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La Chasse (things you may not know)

Hunting season is upon us here in France and as usual there are many discussions and arguments already arising about this divisive subject.

I am not intending to start any arguments on my page, but I would like to outline to you some information about the Chasse that many people don't know or realise.

Its a bit of a lengthy read, but i've tried to condense it into information I think is important to note, such as the rules and regulations the chasse must abide to, to the other areas of their work.

The following infromation was taken and translated from the federation national de chasseurs website This website is extremely informative and interesting and if you want to know more about what La Chasse actually do for our countryside then go and have a good look.

Contrary to popular belief, hunting is not limited to the taking of game. Hunting associations and hunters are present on a daily basis in the rural areas of our country. They are a complete network of observers of the state of the natural environment.

Hunters were among the first citizens to observe and deplore the destruction of natural environments, the degradation of wetlands, the decline of birds and insects, etc. Therefore, at their level of intervention, hunters have invested in the implementation of actions for the restoration and conservation of natural environments. A recent study by BIPE (a consultancy firm specialising in strategic analysis and economic forecasting - approved by the Ministry of Higher Education and Research) estimates that hunters volunteer 78 million hours per year, the equivalent of 57,000 full-time jobs. A significant proportion of this volunteer work is devoted to wildlife and biodiversity conservation.

All natural environments and groups of fauna and flora species are concerned, not exclusively huntable species, but also protected species and invasive alien species.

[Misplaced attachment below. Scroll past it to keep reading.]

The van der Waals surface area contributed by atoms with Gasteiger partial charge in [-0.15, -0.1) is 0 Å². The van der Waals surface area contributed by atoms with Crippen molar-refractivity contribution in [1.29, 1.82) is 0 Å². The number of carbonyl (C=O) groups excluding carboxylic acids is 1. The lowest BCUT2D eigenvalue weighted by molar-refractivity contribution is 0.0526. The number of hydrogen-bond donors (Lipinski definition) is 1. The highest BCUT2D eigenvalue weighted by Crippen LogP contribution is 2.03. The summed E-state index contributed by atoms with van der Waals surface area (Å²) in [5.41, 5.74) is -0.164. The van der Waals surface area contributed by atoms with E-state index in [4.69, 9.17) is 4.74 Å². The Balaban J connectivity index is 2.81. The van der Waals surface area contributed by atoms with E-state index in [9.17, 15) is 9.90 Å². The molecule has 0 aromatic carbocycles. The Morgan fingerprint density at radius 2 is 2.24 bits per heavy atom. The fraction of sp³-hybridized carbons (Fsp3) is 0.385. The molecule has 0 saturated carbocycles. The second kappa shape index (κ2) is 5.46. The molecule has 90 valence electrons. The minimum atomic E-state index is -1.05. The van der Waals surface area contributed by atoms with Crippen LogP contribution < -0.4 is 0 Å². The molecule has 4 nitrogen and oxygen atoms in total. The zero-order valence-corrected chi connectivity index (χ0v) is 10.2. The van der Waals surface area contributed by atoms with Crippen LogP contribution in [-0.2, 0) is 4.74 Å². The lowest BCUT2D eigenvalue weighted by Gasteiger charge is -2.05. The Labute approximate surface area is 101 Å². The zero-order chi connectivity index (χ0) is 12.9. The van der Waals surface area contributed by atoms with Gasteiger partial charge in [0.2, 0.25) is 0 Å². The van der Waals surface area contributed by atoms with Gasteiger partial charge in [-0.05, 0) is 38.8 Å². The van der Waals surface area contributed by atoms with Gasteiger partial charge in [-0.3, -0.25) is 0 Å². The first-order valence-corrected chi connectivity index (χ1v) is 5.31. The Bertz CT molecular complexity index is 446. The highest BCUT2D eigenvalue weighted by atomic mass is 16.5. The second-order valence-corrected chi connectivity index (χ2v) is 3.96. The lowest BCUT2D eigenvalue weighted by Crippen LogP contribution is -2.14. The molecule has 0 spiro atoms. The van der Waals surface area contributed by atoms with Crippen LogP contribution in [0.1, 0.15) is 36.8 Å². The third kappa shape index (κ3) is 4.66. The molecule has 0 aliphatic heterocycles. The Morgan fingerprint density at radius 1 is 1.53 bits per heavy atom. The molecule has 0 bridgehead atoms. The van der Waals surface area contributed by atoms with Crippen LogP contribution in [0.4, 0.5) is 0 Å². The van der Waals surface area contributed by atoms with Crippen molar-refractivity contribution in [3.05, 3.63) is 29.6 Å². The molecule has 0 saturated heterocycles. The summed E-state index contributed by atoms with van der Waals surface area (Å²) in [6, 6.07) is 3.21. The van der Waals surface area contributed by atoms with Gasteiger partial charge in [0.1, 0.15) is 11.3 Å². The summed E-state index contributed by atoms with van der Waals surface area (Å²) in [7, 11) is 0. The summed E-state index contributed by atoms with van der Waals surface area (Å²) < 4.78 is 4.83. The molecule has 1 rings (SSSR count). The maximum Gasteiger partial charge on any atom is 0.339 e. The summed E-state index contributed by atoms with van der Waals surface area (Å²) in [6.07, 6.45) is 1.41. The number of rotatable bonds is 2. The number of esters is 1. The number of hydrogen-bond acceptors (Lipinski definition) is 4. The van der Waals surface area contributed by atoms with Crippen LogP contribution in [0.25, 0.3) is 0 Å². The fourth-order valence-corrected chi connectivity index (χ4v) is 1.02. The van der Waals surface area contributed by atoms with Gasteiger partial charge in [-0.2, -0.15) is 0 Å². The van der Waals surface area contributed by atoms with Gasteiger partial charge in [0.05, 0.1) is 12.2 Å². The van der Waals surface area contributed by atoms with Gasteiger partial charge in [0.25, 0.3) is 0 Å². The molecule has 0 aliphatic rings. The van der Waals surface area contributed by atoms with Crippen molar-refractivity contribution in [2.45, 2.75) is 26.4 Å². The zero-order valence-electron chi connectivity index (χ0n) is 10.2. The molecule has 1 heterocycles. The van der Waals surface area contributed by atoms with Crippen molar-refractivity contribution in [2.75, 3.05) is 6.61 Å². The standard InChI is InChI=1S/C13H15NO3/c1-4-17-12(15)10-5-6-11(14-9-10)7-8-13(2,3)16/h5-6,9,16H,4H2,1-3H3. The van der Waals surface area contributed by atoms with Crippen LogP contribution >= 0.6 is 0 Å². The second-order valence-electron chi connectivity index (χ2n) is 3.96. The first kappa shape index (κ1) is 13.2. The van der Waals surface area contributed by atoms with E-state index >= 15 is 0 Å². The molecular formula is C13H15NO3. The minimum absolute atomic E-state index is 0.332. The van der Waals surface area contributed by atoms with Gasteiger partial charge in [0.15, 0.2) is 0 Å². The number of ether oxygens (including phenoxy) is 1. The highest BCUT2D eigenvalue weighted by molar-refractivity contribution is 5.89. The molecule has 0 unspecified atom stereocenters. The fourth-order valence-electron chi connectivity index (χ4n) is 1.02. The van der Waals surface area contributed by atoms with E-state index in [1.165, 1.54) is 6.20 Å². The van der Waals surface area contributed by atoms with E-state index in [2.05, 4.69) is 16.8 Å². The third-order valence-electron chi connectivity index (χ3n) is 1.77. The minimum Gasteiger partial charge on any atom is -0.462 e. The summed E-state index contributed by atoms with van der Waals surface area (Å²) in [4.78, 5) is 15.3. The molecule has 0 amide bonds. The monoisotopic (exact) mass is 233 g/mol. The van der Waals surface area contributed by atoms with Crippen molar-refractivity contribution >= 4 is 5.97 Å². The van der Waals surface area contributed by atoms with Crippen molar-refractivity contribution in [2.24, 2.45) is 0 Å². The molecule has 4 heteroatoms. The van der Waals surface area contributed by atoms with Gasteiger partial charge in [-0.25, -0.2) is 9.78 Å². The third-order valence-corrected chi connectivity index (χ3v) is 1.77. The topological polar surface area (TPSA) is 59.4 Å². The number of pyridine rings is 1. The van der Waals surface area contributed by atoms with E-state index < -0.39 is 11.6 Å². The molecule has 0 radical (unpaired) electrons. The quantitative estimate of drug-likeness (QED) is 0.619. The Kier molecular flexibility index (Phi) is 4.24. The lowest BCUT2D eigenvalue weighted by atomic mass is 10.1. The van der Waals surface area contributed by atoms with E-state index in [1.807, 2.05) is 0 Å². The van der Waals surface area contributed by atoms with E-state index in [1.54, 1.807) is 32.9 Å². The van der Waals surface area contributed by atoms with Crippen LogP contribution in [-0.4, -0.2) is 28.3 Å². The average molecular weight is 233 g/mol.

Hunting has evolved over the centuries, it is rich in codes which often reflect the degree of civilisation of the ages concerned. In France, at the end of the Middle Ages, an attempt was made to limit the practice of hunting and to reserve it for the royal power and the nobility. It was not until the French Revolution that the legislator intervened in favour of hunting for all, while at the same time increasingly regulating its practice. And it was at the end of the 20th century, known as the golden age of hunting, that its practice was challenged and its legitimacy questioned.

However, hunters have never been so involved in the management of nature and wildlife, which can be explained, in part, by the transition from a rural society to an urban society that is totally disconnected from the rhythms and uses of nature... a diversified nature and abundant wildlife, which guarantee sustainable hunting.

The strong concept of property rights was the basis of hunting practice, in order to reserve the appropriation of game to royalty and then to the nobility. This concept was relaxed in the course of history to make way for popular hunting, but this democratisation of hunting gradually undermined the once abundant game. The legal framework for hunting became necessary, and hunters gradually became concerned with the "management" of game. The hunting of game gave way to a reasoned approach to hunting that integrated the need to manage not only the game but also its habitats. Today's hunting largely integrates these two aspects.

Nature is in the hunters' DNA, and they have set up collaborative programmes to act in the service of the environment, quantify their actions, make them known and benefit from an exchange of experience.